The Man Who Wrestled With God

Genesis 32:22-32





1.                  Here is an episode which unfolds suddenly and unexpectedly, and has something of a tone of mystery within it, and concludes on what seems to us an odd note, but which obviously involves things which are important to the message of the Bible.  What are we to make of it?


2.                  It will help if we start with these details in mind.

a.                   Jacob is alone at a real turning-point in his life. 

b.                  The account revolves around a play on words.

c.                   The man who wrestled with him represented God.

i.                    v. 24, 30

ii.                  v. 1; Joshua 5:13, 14

iii.                Hosea 12:3, 4


3.                  Jacob is, then, the man who wrestled with God – in some sense, even the man who wrestled with God and prevailed!  He is a man from whom we must learn.





1.                  Seeking the kingdom


a.                   The real character of our seeking after the kingdom of God and his righteousness is revealed in this encounter.

i.                    Matthew 6:10, 33

ii.                  This is an endeavor which requires energy, struggle, even agony.


b.                  Something of the kind of wrestling that may be involved can be imagined from the circumstances in which Jacob found himself.

i.                    He had a past in which there was a string of strife.

ii.                  At the present, he was alone with a self with whom he could hardly be comfortable.

iii.                What the future held for him uncertain and out of his control.


2.                  Recognizing God


a.                   Here is where Jacob finally realized the importance of being blessed by God.

i.                    All his life he had struggled to prevail: Genesis 25:22, with Esau, with Laban.

ii.                  But now as he is about to re-enter the land he sees that he is really wrestling with God, the only one who can bless him in the way he needs to be blessed.

iii.                The struggler at last realizes that it is God who holds his destiny in his hands.


b.                  Here he makes the God of his father his own God.

i.                    This is a process that is not always easy, and some, unfortunately, never emerge from it.

ii.                  Genesis 28:21

iii.                Genesis 32:9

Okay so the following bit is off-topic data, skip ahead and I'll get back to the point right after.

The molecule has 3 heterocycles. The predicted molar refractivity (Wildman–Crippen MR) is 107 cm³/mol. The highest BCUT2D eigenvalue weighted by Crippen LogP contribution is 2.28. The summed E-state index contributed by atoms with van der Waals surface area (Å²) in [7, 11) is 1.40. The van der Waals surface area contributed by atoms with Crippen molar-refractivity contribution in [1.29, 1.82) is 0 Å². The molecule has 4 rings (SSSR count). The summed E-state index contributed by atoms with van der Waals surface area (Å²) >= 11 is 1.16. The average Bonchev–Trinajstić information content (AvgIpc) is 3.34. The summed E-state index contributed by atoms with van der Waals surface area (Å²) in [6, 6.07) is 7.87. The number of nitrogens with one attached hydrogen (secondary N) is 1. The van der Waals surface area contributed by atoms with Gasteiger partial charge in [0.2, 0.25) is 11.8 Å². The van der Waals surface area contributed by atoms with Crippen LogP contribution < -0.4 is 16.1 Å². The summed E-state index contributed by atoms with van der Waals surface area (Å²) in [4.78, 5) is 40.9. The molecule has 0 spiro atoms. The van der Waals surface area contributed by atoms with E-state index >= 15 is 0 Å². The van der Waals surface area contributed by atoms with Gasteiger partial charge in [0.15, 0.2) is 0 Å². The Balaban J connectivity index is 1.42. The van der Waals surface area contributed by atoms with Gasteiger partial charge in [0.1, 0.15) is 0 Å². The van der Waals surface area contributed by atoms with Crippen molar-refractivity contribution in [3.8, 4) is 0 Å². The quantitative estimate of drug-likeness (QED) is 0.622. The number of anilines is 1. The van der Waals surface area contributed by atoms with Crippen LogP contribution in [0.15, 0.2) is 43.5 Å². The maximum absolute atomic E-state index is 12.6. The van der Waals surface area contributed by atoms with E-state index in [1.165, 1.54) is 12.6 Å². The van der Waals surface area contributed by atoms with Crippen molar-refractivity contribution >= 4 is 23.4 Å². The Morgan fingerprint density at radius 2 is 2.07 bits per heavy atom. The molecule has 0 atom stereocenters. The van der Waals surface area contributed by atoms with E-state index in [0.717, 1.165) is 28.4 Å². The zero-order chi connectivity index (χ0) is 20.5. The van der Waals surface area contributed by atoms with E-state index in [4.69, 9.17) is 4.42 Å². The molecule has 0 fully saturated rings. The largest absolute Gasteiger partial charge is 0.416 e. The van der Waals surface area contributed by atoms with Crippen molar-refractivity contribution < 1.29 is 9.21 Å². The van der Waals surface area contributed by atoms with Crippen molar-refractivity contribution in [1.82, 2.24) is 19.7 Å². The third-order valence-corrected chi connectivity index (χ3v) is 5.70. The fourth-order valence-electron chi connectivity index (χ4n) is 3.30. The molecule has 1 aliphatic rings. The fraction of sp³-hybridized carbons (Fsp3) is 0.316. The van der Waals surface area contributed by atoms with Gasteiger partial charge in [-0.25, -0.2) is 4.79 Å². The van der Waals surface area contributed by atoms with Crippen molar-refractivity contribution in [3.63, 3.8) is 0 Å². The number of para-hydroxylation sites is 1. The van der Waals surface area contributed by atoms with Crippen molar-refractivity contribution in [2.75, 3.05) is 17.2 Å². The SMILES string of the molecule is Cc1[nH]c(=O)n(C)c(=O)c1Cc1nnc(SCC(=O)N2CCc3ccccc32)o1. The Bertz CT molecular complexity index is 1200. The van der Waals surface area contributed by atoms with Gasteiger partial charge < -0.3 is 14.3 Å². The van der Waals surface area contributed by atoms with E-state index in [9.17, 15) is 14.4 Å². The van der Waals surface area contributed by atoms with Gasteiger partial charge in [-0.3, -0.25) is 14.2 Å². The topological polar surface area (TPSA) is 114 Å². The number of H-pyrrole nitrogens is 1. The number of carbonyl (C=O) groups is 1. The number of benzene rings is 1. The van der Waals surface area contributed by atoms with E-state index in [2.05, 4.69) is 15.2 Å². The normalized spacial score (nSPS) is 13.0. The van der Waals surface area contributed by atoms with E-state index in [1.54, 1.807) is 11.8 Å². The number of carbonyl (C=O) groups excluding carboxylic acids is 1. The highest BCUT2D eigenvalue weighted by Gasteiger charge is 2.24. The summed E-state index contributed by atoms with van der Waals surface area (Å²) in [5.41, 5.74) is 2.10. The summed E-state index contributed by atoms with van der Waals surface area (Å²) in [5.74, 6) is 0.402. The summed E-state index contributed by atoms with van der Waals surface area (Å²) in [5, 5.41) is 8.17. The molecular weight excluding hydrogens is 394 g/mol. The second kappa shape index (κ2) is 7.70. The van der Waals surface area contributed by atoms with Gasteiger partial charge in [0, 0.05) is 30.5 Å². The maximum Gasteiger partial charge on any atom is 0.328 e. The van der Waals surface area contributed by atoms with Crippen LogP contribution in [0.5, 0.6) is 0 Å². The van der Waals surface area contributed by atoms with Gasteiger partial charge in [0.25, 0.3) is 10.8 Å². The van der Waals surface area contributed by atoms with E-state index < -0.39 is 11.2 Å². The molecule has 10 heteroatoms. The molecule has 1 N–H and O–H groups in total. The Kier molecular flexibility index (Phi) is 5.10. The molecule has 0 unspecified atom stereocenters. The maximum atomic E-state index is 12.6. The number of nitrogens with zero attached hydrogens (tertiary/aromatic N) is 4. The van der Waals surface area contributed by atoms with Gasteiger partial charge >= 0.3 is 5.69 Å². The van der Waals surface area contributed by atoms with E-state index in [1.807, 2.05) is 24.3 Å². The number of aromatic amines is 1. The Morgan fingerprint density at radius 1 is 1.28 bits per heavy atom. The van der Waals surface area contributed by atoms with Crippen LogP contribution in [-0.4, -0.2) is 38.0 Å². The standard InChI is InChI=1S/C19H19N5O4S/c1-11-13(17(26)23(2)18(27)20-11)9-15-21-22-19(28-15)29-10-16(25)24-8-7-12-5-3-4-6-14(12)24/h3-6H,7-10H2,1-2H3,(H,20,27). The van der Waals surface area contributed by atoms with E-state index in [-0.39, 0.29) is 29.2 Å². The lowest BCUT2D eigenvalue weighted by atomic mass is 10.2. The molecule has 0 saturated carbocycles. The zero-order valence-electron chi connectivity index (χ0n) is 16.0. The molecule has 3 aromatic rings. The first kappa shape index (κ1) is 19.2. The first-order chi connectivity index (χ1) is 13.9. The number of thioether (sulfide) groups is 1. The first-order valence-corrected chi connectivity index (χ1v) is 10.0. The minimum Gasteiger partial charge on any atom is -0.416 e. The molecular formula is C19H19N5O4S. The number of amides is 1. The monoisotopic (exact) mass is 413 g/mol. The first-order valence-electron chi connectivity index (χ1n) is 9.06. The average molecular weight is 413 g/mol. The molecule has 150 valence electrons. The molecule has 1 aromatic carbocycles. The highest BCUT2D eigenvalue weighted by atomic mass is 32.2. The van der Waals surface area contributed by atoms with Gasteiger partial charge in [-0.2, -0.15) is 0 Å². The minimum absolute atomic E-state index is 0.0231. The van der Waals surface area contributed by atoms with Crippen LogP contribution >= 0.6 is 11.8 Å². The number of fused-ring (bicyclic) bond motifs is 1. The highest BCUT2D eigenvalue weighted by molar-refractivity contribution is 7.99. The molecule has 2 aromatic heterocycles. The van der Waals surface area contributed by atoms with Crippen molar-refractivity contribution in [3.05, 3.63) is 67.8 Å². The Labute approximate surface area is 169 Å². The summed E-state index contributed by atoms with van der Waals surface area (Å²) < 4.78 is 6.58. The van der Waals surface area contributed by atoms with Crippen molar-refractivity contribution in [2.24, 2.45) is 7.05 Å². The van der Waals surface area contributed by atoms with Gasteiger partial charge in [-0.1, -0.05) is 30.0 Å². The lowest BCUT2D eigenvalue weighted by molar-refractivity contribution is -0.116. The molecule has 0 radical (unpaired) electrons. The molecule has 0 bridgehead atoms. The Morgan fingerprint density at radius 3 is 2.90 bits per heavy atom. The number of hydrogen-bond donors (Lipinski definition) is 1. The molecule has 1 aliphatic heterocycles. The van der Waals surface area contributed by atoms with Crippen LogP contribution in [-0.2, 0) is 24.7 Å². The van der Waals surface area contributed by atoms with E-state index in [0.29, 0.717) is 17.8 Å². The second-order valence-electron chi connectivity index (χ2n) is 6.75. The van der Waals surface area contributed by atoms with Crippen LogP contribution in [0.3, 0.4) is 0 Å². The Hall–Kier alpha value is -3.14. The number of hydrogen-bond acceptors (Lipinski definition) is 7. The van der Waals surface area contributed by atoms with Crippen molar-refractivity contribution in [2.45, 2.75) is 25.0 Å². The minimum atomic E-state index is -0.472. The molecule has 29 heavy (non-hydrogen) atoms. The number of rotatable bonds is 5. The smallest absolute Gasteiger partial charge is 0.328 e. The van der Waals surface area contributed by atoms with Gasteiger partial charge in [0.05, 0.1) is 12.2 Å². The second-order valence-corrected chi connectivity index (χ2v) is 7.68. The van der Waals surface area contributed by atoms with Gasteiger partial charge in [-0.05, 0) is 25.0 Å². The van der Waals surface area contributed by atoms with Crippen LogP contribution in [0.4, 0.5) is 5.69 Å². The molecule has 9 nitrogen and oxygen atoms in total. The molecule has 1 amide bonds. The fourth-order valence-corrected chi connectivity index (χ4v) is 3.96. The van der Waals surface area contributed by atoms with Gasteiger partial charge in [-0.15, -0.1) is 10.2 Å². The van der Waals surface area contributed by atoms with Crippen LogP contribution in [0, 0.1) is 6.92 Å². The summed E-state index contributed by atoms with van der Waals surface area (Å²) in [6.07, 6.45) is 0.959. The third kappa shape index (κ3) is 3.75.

3.                  Touches of grace


a.                   That God is present enough in a person’s life to be wrestled with, and that he allows it to go on, is in itself an amazing expression of his grace.


b.                  That the man who had the power to touch Jacob’s hip strengthened him to wrestle on against himself without being overcome and condemned was another expression of his kindness and mercy.


c.                   His desire to depart before daylight expressed God’s concern that Jacob not perish through beholding his face without the cover of the darkness.

i.                    Exodus 33:20

ii.                  Judges 6:22f; 13:22

iii.                Jacob recognized this gift for what it was (v. 30).


d.                  And, of course, the “and there he blessed him” (v. 29) is the clearest expression of the grace of God in this story.


e.                   The lesson Jacob was to have learned is that God might not be able to grant his every request, but that he would give him what he needed.


4.                  The persistence of faith


a.                   What is commended about Jacob in this event is summed up in his statement in verse 26: “I will not let you go unless you bless me.”


b.                  His name was changed to “Israel” – “he strives with God” – because he had striven with God and with men and had prevailed (v. 28).


c.                   Hosea 12:6


5.                  At the price of suffering


a.                   The angel touched Jacob’s hip, and Jacob came away from the whole experience limping.  It stayed with him, and remained in the memory of his people.

b.                  It has been suggested that since the thigh was regarded as the seat of the reproductive powers, the smiting of Jacob’s thigh was a sign of the penalty that would be born by the descendant of David who would ultimately be smitten by God (Isa. 53:4), upon the basis of which God would justify many (Isa. 53:11).





1.                  Jacob’s new name was applied to a people, and from that people came a Savior, because “God strives.”


2.                  Will you depart with a blessing, or will you let go too soon?